GRI

The Prime Minister seemed to exude self-assuredness and calm in public – was his temperament the same in private?

Baroness Fall

David was very grounded, both temperamentally and also by a strong family life – this composed aura that he had was sometimes misunderstood as David being “too relaxed”, and “chillaxing” too much – this was completely misleading. Cameron would work very hard at work all day and had a big intellect, and he gets through the boxes (containing government documents and policy briefings) and when we arrived at number 10, we had the strong impression that they had stopped doing boxes for the previous Prime Minister, and we get to do boxes again – he was very thorough in going through policy notes.

And if we look at the team, and in many ways, it was a collaboration between David Cameron and George Osborne. George was well known or well sought as being more strategic. He was a political engine room – he hired a local policy unit around him who generated a lot of ideas. And David was exceptionally good at selecting which policy ideas he wanted to adopt. David was a classic leader who would gather all the brilliant ideas, in a measured and composed manner, and decide which ones he would want to pursue. He also had a good feel for the people who he was leading in the country. For example, the decision to legalise gay marriage is a good example of where he was not just following the polls. That decision was met with a lot of criticism, especially within the (Conservative) party. And David genuinely believed that it was the right thing to do and sometimes you have to try and get ahead of public opinion and lead – a bit like his Green policy drive as well. People often say, if you are in the centre ground of politics, that means you are not radical or a bit boring. But I do not think that is true. I think you can be immensely creative in the centre.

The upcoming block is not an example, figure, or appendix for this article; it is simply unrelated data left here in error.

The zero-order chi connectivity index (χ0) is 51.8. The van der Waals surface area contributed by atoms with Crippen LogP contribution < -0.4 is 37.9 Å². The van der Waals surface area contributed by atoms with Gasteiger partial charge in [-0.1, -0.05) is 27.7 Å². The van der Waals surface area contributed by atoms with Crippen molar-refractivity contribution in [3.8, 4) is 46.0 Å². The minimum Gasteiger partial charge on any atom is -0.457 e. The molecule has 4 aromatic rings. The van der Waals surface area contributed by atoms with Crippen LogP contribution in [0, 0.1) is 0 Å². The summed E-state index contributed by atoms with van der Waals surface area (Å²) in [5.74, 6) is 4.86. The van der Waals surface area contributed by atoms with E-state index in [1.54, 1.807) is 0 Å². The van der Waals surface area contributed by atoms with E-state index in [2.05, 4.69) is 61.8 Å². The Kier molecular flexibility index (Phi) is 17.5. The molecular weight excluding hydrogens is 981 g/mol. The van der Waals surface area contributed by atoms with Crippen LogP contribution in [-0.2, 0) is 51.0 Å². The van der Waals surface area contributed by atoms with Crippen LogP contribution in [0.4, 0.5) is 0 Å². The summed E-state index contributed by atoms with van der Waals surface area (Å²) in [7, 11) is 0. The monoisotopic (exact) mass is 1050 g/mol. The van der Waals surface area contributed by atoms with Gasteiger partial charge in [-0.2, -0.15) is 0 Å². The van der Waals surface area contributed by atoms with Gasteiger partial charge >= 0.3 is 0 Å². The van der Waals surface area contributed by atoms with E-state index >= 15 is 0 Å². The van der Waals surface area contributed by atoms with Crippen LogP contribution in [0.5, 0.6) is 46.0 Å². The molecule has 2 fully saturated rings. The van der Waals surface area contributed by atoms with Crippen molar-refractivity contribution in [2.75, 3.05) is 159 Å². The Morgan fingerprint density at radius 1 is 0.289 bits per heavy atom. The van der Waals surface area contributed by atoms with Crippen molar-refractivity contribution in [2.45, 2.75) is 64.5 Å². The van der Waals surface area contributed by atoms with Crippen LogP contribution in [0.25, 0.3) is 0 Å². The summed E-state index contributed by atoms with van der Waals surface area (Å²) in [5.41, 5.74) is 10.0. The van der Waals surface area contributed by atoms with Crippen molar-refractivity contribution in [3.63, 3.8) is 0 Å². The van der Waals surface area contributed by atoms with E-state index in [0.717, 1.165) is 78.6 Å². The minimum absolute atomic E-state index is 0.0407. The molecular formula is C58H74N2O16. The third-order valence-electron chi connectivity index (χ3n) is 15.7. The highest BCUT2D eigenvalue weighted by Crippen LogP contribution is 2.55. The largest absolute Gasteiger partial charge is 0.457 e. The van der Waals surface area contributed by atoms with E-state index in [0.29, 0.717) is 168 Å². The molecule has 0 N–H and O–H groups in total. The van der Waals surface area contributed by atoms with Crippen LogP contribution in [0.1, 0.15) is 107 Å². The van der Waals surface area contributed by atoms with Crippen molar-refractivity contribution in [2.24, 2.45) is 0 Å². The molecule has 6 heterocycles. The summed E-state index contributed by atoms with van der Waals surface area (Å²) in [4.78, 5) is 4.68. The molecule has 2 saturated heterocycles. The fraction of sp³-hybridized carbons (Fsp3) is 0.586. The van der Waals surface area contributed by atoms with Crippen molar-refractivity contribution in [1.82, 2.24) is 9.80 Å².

GRI

Do you think the UK government does enough when it comes to communicating to the public how they are delivering for them and the amount of work that happens behind the scenes to deliver on legislation and programmes that help millions?

Baroness Fall

I think the atmosphere of number 10 {Downing Street} comes from the top. Although I know the whole number 10 thing so well, and I know some of the people still there, but I am an outsider now. Boris has great attributes and has done really well with some things, but number 10 currently feels a bit chaotic and careless, even though there are lots of good things that he is doing and has done. David’s number 10 was centred on decency, punctuality, efficiency, good governance. Did we get everything right? No, of course we did not and the way in which we fell out and the Brexit referendum was particularly painful for us because we tried to resolve something and instead of deciding to stay in Europe which David campaigned for, the public chose to go another path. I think it is important that people have a sense of the men and women who are in charge, get a sense of what makes them tick. Because in the end, they have to trust these people with these big decisions, and I think transparency is important. My feeling is that people do get the measure of their leaders – Boris is popular, people are thankful that he led them through Covid and in the end, I think that people are very smart about what they want and then what they do not want when they decide to change.

GRI

Prime Minister David Cameron admirably entered into politics wanting to steer the Conservative Party towards becoming a more compassionate, forward-looking party. Considering, do you feel that he might regret the extent of the austerity programme, or does he truly believe it was necessary to address the financial crisis?

Baroness Fall